Meiko Kurihara was a 19-year-old mobilized student at Toyo Kogyo (now Mazda Motor Corp.) when the atomic bomb hit Hiroshima on Aug. 6, 1945.
Now 92 and living in a nursing home in Hiroshima, Kurihara remembers being badly hurt by flying glass from the blast. Despite her injuries, she tended to the wounded who managed to escape the city’s center, only to do little more than watch them die.
As the inferno caused by the bomb prevented her from entering the city, it was not until Aug. 7 that she was able to return to her burned-down house within.
Her mother, Kaneko, and her sister, Shoko, had evacuated to a nearby village to avoid air raids. But her father, Ken, had been working in the city as an eye doctor at Hiroshima Prefectural Hospital.
Worried about her father, the second-year student at Hiroshima Jogakuin Senmon Gakko wandered around the city looking for him. She came across scores of dead and injured on the road, but went on, trying not to get upset by the scene.
Unable to find her father, she used a cinder to scrawl the words “Meiko is fine” on a fire cistern before continuing on to the Hiroshima Red Cross Hospital to look for him there.
On the way, she froze when she came across a black object. When she picked it, she found that it was warm and, from the shape of the head and hands, she realized it was a baby. It was then that, for the first time, she was hit by grief.
It was when she was feeling down for being unable to find her father that she came across a friend from the Hiroshima University of Literature and Science (now Hiroshima University), across the street.
Shedding tears, they embraced and then entered the school, where her friend introduced her to six Southeast Asian students who had come to study at the university.
The foreign students caught up in the bombing included those from what are now Malaysia, Indonesia and Brunei. Kurihara spent a week at the university with these students after the bombing.
At the time, the six were living together in the dormitory known as Konan-ryo. They reassured Kurihara that she didn’t have to be afraid anymore, which made her feel comfortable.
She had seen them enjoying the cool evening breeze near the dormitory before, but this was the first time she had spoken to them. That evening they ate boiled potatoes together on the school playground and slept there in the open air.
On Aug. 8, Kurihara found her mother at the wreckage of their home, where she had come with the students to search for food.
Still unable to find her father, Kurihara started spending her days searching for him, staying at the campus at night.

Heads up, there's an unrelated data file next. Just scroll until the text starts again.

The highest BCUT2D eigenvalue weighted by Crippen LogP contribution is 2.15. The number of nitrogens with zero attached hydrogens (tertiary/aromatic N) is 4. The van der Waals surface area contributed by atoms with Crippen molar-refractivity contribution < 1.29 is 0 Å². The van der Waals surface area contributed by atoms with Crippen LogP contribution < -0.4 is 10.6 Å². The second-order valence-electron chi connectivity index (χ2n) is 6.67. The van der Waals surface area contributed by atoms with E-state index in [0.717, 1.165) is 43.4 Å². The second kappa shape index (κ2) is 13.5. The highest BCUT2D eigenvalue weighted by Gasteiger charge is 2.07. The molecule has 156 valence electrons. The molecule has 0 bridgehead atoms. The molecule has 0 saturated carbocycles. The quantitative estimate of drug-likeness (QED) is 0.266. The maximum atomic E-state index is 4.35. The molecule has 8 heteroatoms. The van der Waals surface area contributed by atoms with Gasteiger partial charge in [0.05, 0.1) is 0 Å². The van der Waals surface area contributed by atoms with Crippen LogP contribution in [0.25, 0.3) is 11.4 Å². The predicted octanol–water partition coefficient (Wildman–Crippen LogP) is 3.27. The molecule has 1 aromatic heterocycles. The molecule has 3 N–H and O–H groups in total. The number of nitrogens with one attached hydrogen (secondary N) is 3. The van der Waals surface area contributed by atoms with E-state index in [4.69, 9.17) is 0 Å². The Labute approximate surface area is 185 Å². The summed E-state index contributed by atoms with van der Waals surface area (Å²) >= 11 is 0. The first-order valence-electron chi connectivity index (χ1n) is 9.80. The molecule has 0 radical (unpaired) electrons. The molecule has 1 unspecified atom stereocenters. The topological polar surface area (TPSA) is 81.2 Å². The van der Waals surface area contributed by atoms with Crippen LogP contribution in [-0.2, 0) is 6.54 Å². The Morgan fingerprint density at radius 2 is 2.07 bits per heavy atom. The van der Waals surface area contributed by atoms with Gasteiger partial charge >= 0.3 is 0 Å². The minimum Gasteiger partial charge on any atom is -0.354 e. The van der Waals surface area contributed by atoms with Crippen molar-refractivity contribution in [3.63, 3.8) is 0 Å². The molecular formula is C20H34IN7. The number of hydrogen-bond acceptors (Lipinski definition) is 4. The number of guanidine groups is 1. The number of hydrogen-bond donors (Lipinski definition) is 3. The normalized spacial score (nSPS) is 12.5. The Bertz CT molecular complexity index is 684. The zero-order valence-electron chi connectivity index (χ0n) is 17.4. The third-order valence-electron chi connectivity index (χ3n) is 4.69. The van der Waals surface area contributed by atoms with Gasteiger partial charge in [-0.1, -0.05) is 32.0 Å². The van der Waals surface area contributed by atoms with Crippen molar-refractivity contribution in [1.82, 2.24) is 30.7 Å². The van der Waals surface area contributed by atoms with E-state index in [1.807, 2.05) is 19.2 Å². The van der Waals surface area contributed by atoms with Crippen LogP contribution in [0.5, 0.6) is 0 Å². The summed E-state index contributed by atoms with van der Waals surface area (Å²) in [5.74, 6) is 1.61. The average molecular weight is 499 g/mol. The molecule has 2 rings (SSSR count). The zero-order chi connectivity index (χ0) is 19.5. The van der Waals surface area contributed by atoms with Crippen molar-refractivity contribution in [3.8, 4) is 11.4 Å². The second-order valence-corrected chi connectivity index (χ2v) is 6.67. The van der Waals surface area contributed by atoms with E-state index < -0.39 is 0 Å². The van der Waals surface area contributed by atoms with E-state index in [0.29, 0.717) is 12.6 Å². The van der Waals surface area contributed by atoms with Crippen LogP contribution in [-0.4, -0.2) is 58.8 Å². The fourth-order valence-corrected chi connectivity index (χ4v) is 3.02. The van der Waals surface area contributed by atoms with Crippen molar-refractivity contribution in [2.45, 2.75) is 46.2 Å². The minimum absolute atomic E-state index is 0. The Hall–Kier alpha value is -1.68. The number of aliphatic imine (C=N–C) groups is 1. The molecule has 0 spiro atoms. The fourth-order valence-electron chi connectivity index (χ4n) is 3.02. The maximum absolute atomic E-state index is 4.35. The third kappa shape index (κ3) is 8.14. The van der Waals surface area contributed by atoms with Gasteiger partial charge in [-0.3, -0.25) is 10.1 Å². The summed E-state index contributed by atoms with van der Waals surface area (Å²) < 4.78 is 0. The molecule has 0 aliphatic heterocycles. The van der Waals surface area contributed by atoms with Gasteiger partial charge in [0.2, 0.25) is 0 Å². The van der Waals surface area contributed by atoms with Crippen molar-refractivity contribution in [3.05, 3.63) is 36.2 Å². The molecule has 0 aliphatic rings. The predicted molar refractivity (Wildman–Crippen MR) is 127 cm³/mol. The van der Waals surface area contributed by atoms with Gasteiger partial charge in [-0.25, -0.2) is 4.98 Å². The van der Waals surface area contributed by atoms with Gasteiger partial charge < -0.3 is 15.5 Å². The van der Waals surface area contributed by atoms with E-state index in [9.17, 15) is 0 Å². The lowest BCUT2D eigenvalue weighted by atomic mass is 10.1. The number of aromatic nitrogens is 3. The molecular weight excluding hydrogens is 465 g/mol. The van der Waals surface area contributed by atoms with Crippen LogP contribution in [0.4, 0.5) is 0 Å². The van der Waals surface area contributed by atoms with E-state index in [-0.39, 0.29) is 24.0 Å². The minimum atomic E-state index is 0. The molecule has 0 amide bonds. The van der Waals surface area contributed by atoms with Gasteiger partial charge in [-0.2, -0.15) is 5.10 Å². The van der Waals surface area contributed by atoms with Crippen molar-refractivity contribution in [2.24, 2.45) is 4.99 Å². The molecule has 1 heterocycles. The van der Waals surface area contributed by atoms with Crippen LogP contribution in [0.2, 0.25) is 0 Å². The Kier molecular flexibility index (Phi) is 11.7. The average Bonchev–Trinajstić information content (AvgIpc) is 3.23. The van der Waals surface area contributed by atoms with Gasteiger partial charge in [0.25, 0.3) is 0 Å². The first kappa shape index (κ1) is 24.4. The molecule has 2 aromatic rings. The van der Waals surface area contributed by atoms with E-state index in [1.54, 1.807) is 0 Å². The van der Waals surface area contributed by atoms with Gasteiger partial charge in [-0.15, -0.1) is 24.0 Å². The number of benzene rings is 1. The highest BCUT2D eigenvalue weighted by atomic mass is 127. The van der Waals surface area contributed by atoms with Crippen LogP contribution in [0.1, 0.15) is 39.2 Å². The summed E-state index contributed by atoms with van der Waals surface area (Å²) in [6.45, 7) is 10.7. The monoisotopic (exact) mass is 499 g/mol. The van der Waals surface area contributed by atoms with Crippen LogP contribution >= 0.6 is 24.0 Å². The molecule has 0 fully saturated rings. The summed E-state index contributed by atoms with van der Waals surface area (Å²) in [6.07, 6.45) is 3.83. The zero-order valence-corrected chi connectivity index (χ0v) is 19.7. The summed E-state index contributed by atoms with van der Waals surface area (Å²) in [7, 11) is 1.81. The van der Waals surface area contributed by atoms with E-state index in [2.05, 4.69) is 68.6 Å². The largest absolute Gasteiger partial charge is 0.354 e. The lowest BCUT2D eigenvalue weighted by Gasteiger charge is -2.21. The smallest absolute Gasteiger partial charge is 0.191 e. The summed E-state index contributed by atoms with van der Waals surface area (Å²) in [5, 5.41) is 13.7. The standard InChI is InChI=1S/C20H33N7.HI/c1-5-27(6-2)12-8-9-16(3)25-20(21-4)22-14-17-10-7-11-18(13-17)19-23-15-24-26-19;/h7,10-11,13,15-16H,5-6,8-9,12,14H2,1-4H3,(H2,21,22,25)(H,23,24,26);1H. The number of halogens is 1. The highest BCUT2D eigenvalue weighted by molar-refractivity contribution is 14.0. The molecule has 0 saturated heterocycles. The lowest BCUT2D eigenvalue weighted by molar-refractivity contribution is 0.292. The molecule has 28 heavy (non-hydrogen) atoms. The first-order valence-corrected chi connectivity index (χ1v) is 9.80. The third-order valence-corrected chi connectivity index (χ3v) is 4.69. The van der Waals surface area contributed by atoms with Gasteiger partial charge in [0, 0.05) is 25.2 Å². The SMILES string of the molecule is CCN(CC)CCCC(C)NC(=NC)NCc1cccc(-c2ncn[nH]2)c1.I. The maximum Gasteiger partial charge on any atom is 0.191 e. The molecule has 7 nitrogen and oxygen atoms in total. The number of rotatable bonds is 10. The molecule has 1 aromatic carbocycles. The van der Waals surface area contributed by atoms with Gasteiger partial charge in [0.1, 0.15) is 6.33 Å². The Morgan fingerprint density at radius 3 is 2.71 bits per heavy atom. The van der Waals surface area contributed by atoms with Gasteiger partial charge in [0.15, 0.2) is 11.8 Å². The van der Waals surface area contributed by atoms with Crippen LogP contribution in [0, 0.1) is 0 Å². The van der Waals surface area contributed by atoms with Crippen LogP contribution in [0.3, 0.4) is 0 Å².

Whenever she returned without success, the students helped lift her spirits by telling her not to give up. The students grew to love Kurihara’s mother and called her okāsan, meaning mother in Japanese. Kurihara imagined that they keenly missed their own mothers and she felt very sorry for them, but they shared some good times together and their presence was greatly encouraging.
During that time, Kurihara heard the students had pulled a female student from the river bank onto a raft to save her, but unfortunately, the girl and the raft drifted away. They also went to a food distribution station for Kurihara.
Despite being caught up in this terrible event in a foreign country, they all did what they could to help others. In the evening, she was comforted by the sound of a violin they retrieved from the dormitory.
Kurihara and the students stayed together until Aug. 14, just a day before Japan surrendered.
After the war, Kurihara moved to the village of Kuji, where she came down with radiation sickness resulting from her exposure to the fallout. The inside of her mouth became inflamed and her hair fell out. She was terrified that she would die. While sick in bed, her mother went on searching for her father and eventually learned he had perished after being trapped in a collapsed building at Hiroshima Prefectural Hospital.
When winter came, Kurihara returned to school, working part-time to make ends meet.
After graduating, she began working for the Atomic Bomb Casualty Commission, a U.S. government agency aimed at researching the effects of the Hiroshima A-bomb, in 1948.
The stable income helped her lead a financially better life. But reflecting on the 21 years she worked there, she felt deeply conflicted because the organization was affiliated with the country that destroyed Hiroshima.
In talking about her experience, Kurihara says what lingers most strongly in her mind are the Southeast Asian students she stayed with. Unfortunately, though, two of them died from radiation exposure, one in Kyoto after leaving the university and just before he was to return to his country.
When she speaks about her war experience, Kurihara makes sure to include the students so they won’t be forgotten.
“I hope that those who listen to my account will remember the young Southeast Asian students who tried to help the people of Hiroshima despite being exposed to the atomic bomb themselves,” she said.
This monthly feature focuses on topics and issues covered by the Chugoku Shimbun, the largest newspaper in the Chugoku region. The original article was published on March 5.
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